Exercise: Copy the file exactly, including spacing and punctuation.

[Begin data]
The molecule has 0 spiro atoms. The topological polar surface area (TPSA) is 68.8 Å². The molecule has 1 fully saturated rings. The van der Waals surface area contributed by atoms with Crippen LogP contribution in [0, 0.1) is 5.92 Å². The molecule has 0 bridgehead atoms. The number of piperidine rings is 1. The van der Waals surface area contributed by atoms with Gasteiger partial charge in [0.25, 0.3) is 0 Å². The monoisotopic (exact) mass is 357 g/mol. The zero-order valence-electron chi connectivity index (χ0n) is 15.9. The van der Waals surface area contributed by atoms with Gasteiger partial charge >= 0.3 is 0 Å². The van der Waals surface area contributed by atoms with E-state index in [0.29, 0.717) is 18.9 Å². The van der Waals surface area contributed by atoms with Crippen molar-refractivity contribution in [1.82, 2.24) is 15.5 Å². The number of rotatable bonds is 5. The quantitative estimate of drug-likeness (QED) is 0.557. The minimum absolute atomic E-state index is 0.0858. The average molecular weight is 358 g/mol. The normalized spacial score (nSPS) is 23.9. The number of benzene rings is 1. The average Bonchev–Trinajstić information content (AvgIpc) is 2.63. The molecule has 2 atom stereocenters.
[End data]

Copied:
The molecule has 0 spiro atoms. The topological polar surface area (TPSA) is 68.8 Å². The molecule has 1 fully saturated rings. The van der Waals surface area contributed by atoms with Crippen LogP contribution in [0, 0.1) is 5.92 Å². The molecule has 0 bridgehead atoms. The number of piperidine rings is 1. The van der Waals surface area contributed by atoms with Gasteiger partial charge in [0.25, 0.3) is 0 Å². The monoisotopic (exact) mass is 357 g/mol. The zero-order valence-electron chi connectivity index (χ0n) is 15.9. The van der Waals surface area contributed by atoms with Gasteiger partial charge >= 0.3 is 0 Å². The van der Waals surface area contributed by atoms with E-state index in [0.29, 0.717) is 18.9 Å². The van der Waals surface area contributed by atoms with Crippen molar-refractivity contribution in [1.82, 2.24) is 15.5 Å². The number of rotatable bonds is 5. The quantitative estimate of drug-likeness (QED) is 0.557. The minimum absolute atomic E-state index is 0.0858. The average molecular weight is 358 g/mol. The normalized spacial score (nSPS) is 23.9. The number of benzene rings is 1. The average Bonchev–Trinajstić information content (AvgIpc) is 2.63. The molecule has 2 atom stereocenters.